The Lead Generation Committee has suggested a step-by-step process for determining lead quality.
Spending on online lead generation rose from $347 million to $592 million between the first half of 2005 and the same period in 2006, but that doesn't mean it was all effective. Indeed, the organization that reported those numbers, the Interactive Advertising Bureau, recognizes growing interest in this very direct form of online advertising, and has suggested a step-by-step process for determining lead quality.
"The Marketer and Agency Guide to Lead Quality," developed by the IAB's Lead Generation Committee, offers a practical set of guidelines to assist advertisers in measuring lead quality, determining which leads to contact first, what sales approach to take and where to focus ad dollars, as well as to inform advertisers' negotiations on setting lead prices.
"There are a lot of marketers that play a numbers game and try a lot of different [lead generation] sources, not putting any rhyme or reason to it," said 24/7 RealMedia SVP North American Sales and Operations Ari Blumen, a Lead Generation Committee member. 24/7 RealMedia provides a variety of lead generation services including co-registration, e-mail, SEM and display ad serving for lead generation campaigns through its network.
Over the course of several months, members representing over 30 companies, including ad networks such as ValueClick and Advertising.com, publishers such as Cox Newspapers and MSN, and lead generation service providers like Innovation Ads and Q Interactive, met to develop a system for scoring lead quality based on five specific factors.
The process calls for marketers to determine Lead Origination, or the ad format used to capture user contact information, and Consumer Motivation, which deals with the reasons a user submitted personal data. Other elements to rank are Lead Exclusivity, or the number of advertisers the lead was sold to, and Lead Age, or how much time has passed since the lead information was gathered. Another significant element is the validity of the data provided by the user, known here as Verification of Data.
The next step is to attribute a rating to each of those five components. For instance, when it comes to ranking lead origin, information gathered on an opt-in basis is considered of higher value than info collected without opting in. In addition, the paper suggests leads collected when an incentive such as a sweepstakes entry is provided are actually of less value than leads submitted without a giveaway offer involved.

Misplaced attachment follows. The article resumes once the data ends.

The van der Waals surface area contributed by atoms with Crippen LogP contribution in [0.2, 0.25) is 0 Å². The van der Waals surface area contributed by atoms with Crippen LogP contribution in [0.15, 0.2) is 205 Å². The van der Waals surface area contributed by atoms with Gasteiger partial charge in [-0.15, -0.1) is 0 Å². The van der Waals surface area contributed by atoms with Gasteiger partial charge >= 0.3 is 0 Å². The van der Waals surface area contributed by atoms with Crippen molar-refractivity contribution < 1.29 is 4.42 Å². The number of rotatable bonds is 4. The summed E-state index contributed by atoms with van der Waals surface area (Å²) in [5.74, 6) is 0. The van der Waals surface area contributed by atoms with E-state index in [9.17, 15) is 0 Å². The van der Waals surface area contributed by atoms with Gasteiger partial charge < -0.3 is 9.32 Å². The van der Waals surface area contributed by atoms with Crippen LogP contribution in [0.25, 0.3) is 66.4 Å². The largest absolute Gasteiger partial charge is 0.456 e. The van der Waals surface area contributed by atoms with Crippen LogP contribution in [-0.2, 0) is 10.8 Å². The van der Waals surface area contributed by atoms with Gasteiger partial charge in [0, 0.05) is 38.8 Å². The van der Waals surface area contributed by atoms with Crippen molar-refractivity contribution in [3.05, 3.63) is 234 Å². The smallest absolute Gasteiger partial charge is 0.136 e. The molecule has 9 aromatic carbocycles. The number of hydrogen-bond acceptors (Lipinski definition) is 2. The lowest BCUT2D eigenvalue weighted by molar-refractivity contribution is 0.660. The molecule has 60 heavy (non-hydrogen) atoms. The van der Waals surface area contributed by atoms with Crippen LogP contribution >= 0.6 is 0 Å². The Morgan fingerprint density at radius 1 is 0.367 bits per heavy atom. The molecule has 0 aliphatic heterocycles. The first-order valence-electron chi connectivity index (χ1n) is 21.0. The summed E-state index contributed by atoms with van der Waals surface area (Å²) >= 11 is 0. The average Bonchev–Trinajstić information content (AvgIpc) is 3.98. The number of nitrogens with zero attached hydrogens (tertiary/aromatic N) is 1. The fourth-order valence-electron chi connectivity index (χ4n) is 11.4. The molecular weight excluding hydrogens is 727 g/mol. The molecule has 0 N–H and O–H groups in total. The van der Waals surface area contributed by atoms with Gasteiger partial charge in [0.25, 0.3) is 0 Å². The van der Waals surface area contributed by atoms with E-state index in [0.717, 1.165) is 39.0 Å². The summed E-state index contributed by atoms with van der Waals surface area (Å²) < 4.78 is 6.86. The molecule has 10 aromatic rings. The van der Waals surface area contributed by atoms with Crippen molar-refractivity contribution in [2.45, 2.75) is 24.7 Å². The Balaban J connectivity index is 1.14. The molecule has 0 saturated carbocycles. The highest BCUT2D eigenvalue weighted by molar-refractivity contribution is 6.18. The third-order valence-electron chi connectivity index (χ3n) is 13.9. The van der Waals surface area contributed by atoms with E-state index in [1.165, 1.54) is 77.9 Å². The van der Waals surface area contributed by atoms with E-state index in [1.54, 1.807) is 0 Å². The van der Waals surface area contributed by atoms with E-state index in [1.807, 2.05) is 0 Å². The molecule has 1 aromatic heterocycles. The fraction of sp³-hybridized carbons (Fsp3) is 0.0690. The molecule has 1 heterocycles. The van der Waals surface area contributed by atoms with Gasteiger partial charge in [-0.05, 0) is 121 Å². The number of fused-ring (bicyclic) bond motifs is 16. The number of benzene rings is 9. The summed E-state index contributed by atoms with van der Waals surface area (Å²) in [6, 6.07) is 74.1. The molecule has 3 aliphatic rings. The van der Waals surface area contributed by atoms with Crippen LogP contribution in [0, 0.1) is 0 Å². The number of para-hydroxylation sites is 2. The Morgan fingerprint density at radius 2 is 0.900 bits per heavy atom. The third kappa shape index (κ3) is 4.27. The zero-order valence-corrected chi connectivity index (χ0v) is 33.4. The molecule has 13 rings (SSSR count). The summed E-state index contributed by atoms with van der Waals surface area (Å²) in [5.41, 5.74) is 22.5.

"With respect to publisher-based incentives, the committee generally felt that lead quality may be much lower on publisher sites that offered free gifts as incentives to consumers," noted the paper. Committee members also agreed lead quality is diminished with each additional buyer, while leads garnered over six or seven days ago are deemed relatively worthless.
Although lead generation services often validate lead data through third parties that ensure names, addresses and phone numbers match, the committee stressed manual verification of every lead is ideal. A combination of manual and third party verification is the next best thing. Simply okaying postal and area codes, or removing duplicate leads doesn't cut it, according to the paper.
Once the five elements of each lead are rated, the process requires marketers to determine the importance of each of those factors in relation to campaign objectives or advertiser verticals. For example, while data verification was considered most important for mortgage advertisers, those in healthcare, insurance and education should treat consumer motivation as of utmost significance.
The process "looks more complex in my opinion than it really is," 24/7's Blumen told ClickZ News. "Once you actually set up the metrics involved it's actually a lot easier," he added. "This is more to bring everything to apples to apples, and set a strategy moving forward."
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Kate Kaye was Managing Editor at ClickZ News until October 2012. As a daily reporter and editor for the original news source, she covered beats including digital political campaigns and government regulation of the online ad industry. Kate is the author of Campaign '08: A Turning Point for Digital Media, the only book focused on the paid digital media efforts of the 2008 presidential campaigns. Kate created ClickZ's Politics & Advocacy section, and is the primary contributor to the one-of-a-kind section. She began reporting on the interactive ad industry in 1999 and has spoken at several events and in interviews for television, radio, print, and digital media outlets. You can follow Kate on Twitter at @LowbrowKate.
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